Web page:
Style Sex & Relationships

Saturday 17 February 2018

Why William and Kate are already off to a good start

As the happy couple announce their engagement, Joe O'Shea asks if they will fare better than Charles and Diana

Kate Middleton and Prince William
Kate Middleton and Prince William
The sapphire and diamond ring that was originally Princess Dianas

Joe O'Shea

After decades of heartbreak, scandal and marital dysfunction, will William and Kate be the Royal couple who finally get it right and save the Windsors?

There is certainly a lot more riding on this wedding than just the happiness of two people.

British Prime Minister David Cameron is already talking about a "great day of national celebration" to lift his country in difficult times.

The British Royal family will be hoping the feelgood factor strikes closer to home with the next generation of Royals atoning, in the public eye at least, for the failures and fiascos that have gone before.

And the Queen and Prince Philip can be optimistic that their grandchild and second-in-line to the throne will succeed where his father failed before him.

Where Charles was prodded into finding a suitable young girl with the right aristocratic background, his son William has enjoyed a long and stable relationship with the "commoner" he first met at university.

Smart, worldly and with at least eight years experience in being in the public eye, Kate Middleton has very little in common with Diana, the shy pre-school assistant who was barely out of her teens when she became engaged to Prince Charles in February 1981.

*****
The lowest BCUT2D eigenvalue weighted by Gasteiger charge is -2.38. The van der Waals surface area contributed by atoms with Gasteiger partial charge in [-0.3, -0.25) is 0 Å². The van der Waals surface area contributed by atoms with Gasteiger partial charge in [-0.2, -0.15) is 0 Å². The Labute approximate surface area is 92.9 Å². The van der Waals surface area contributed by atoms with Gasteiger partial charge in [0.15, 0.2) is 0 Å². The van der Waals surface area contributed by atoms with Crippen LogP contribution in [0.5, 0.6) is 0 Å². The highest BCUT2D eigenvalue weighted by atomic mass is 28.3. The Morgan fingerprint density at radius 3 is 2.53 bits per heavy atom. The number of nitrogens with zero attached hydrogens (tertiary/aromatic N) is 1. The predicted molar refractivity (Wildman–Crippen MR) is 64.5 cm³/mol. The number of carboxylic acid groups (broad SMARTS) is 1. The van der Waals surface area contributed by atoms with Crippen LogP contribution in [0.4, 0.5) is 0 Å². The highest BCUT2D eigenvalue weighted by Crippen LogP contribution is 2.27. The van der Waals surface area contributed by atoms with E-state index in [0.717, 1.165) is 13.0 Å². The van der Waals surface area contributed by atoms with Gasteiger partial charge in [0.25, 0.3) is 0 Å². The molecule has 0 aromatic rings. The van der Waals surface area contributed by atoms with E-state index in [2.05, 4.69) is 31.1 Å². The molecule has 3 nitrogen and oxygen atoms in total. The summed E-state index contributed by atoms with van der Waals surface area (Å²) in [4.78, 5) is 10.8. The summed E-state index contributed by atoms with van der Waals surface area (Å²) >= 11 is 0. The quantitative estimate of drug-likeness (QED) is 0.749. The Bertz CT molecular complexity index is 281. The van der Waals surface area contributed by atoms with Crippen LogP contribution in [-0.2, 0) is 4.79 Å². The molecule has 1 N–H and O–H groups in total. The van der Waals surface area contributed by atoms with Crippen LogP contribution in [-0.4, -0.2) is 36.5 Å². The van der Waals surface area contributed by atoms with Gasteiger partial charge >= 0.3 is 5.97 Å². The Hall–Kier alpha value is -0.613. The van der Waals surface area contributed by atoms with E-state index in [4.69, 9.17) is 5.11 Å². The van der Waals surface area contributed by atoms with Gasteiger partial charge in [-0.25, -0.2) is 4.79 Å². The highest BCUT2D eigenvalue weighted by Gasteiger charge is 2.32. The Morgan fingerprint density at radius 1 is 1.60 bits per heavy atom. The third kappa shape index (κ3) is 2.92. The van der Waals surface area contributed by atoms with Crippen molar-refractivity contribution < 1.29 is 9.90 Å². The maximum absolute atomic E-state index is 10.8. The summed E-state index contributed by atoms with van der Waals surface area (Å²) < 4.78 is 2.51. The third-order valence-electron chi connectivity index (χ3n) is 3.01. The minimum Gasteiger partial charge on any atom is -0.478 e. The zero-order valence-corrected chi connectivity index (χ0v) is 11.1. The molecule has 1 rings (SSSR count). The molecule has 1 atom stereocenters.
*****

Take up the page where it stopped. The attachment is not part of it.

While Diana was thrust, alone, and with virtually no mentoring, before the world's media, Kate Middleton is, at 28, an intelligent, independent young woman who understands the fame game.

And unlike the young Diana, Middleton has shown herself to be an equal partner in a royal relationship.

When the couple split up in April 2007, her friends said that Kate had become exasperated with William's playboy lifestyle and the amount of time he was devoting to his career in the military.

The final straw for Kate had been the stories of riotous nights in the Officers' Mess at Bovington Camp in Dorset, where William was training to be a troop commander with the Blues and Royals regiment, while she was alone in London.

Kate proved herself to be a modern girl who was not prepared to put up with being neglected, even if it was at the hands of a handsome prince.

The couple did reunite later in 2007 but Kate, whose father made a large personal fortune in mail-order sales and whose mother was once an air stewardess, had to put up with some snide remarks about her commoner background (some of which were rumoured to have come from Buckingham Palace).

Royal watchers say she has never apologised for or disowned her 'ordinary' background.

And Kate has refused to be slighted or bullied by the Royal family and their flunkies, a fate which befell Diana almost from the start of her doomed marriage to Prince Charles.

Kate has also handled herself almost perfectly with the British media, resorting to the lawyers when she feels they are getting too close but preferring to use charm and common sense where possible.

Both Kate and William and the Royal family have learned from the PR disasters that occurred during the failed marriages of Charles and Diana and Sarah Ferguson and Prince Andrew.

Nobody can guarantee that this Royal wedding will be long, happy and fruitful. But there should be little talk of "fairytales" as we had with Charles and Diana and more emphasis on a thoroughly modern Royal partnership between two intelligent and worldly adults who have already been together for almost a decade.

William and Kate could provide the Windsors with the X-factor that has been so absent from the institution for far too long.

And if the palace flunkies can just keep Prince Harry away from the champagne and the Royal bridesmaids, it should all go off swimmingly well.

Irish Independent

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